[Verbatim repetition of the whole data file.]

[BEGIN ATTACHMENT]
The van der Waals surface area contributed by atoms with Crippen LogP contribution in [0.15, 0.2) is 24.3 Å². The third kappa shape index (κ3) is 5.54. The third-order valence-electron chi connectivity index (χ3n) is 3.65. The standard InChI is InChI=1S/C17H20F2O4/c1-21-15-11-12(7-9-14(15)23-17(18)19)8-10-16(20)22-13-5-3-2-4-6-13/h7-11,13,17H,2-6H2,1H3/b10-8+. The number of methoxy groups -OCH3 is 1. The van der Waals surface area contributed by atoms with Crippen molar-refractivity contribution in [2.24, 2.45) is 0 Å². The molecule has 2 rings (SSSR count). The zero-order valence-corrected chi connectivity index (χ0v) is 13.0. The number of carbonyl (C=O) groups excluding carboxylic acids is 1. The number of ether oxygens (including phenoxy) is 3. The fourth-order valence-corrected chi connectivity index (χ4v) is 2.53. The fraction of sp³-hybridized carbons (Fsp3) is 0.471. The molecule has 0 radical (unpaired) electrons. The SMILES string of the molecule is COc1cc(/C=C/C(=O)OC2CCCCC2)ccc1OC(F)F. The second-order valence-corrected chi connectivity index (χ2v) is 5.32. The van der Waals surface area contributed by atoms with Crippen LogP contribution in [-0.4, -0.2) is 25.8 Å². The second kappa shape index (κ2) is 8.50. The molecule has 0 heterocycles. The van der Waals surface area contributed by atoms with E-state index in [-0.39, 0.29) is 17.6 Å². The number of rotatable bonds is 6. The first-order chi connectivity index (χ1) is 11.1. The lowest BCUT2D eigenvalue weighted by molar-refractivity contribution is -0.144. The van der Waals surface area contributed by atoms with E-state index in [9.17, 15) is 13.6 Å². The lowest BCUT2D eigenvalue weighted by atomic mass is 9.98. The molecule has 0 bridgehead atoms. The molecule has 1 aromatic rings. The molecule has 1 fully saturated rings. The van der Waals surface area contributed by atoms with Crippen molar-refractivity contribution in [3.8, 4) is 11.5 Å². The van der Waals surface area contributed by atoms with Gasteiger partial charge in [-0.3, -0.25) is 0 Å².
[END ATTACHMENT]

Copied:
The van der Waals surface area contributed by atoms with Crippen LogP contribution in [0.15, 0.2) is 24.3 Å². The third kappa shape index (κ3) is 5.54. The third-order valence-electron chi connectivity index (χ3n) is 3.65. The standard InChI is InChI=1S/C17H20F2O4/c1-21-15-11-12(7-9-14(15)23-17(18)19)8-10-16(20)22-13-5-3-2-4-6-13/h7-11,13,17H,2-6H2,1H3/b10-8+. The number of methoxy groups -OCH3 is 1. The van der Waals surface area contributed by atoms with Crippen molar-refractivity contribution in [2.24, 2.45) is 0 Å². The molecule has 2 rings (SSSR count). The zero-order valence-corrected chi connectivity index (χ0v) is 13.0. The number of carbonyl (C=O) groups excluding carboxylic acids is 1. The number of ether oxygens (including phenoxy) is 3. The fourth-order valence-corrected chi connectivity index (χ4v) is 2.53. The fraction of sp³-hybridized carbons (Fsp3) is 0.471. The molecule has 0 radical (unpaired) electrons. The SMILES string of the molecule is COc1cc(/C=C/C(=O)OC2CCCCC2)ccc1OC(F)F. The second-order valence-corrected chi connectivity index (χ2v) is 5.32. The van der Waals surface area contributed by atoms with Crippen LogP contribution in [-0.4, -0.2) is 25.8 Å². The second kappa shape index (κ2) is 8.50. The molecule has 0 heterocycles. The van der Waals surface area contributed by atoms with E-state index in [-0.39, 0.29) is 17.6 Å². The number of rotatable bonds is 6. The first-order chi connectivity index (χ1) is 11.1. The lowest BCUT2D eigenvalue weighted by molar-refractivity contribution is -0.144. The van der Waals surface area contributed by atoms with E-state index in [9.17, 15) is 13.6 Å². The lowest BCUT2D eigenvalue weighted by atomic mass is 9.98. The molecule has 0 bridgehead atoms. The molecule has 1 aromatic rings. The molecule has 1 fully saturated rings. The van der Waals surface area contributed by atoms with Crippen molar-refractivity contribution in [3.8, 4) is 11.5 Å². The van der Waals surface area contributed by atoms with Gasteiger partial charge in [-0.3, -0.25) is 0 Å².